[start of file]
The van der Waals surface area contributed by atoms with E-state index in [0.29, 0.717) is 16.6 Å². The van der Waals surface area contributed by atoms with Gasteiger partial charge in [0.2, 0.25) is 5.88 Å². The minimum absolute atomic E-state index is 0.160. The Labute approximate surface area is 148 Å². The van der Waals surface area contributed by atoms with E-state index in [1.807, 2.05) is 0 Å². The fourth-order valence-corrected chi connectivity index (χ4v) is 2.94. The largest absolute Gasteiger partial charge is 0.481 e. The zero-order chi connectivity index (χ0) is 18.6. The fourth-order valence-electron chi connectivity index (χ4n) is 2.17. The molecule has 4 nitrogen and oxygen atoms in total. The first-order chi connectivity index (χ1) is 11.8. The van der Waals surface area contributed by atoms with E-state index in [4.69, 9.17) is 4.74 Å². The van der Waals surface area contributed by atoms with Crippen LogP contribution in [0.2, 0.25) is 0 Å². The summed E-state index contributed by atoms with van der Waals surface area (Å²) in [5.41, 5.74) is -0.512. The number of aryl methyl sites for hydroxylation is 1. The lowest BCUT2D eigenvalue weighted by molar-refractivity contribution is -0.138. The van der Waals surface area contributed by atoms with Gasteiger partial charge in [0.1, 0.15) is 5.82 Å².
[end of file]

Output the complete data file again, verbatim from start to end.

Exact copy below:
The van der Waals surface area contributed by atoms with E-state index in [0.29, 0.717) is 16.6 Å². The van der Waals surface area contributed by atoms with Gasteiger partial charge in [0.2, 0.25) is 5.88 Å². The minimum absolute atomic E-state index is 0.160. The Labute approximate surface area is 148 Å². The van der Waals surface area contributed by atoms with E-state index in [1.807, 2.05) is 0 Å². The fourth-order valence-corrected chi connectivity index (χ4v) is 2.94. The largest absolute Gasteiger partial charge is 0.481 e. The zero-order chi connectivity index (χ0) is 18.6. The fourth-order valence-electron chi connectivity index (χ4n) is 2.17. The molecule has 4 nitrogen and oxygen atoms in total. The first-order chi connectivity index (χ1) is 11.8. The van der Waals surface area contributed by atoms with E-state index in [4.69, 9.17) is 4.74 Å². The van der Waals surface area contributed by atoms with Crippen LogP contribution in [0.2, 0.25) is 0 Å². The summed E-state index contributed by atoms with van der Waals surface area (Å²) in [5.41, 5.74) is -0.512. The number of aryl methyl sites for hydroxylation is 1. The lowest BCUT2D eigenvalue weighted by molar-refractivity contribution is -0.138. The van der Waals surface area contributed by atoms with Gasteiger partial charge in [0.1, 0.15) is 5.82 Å².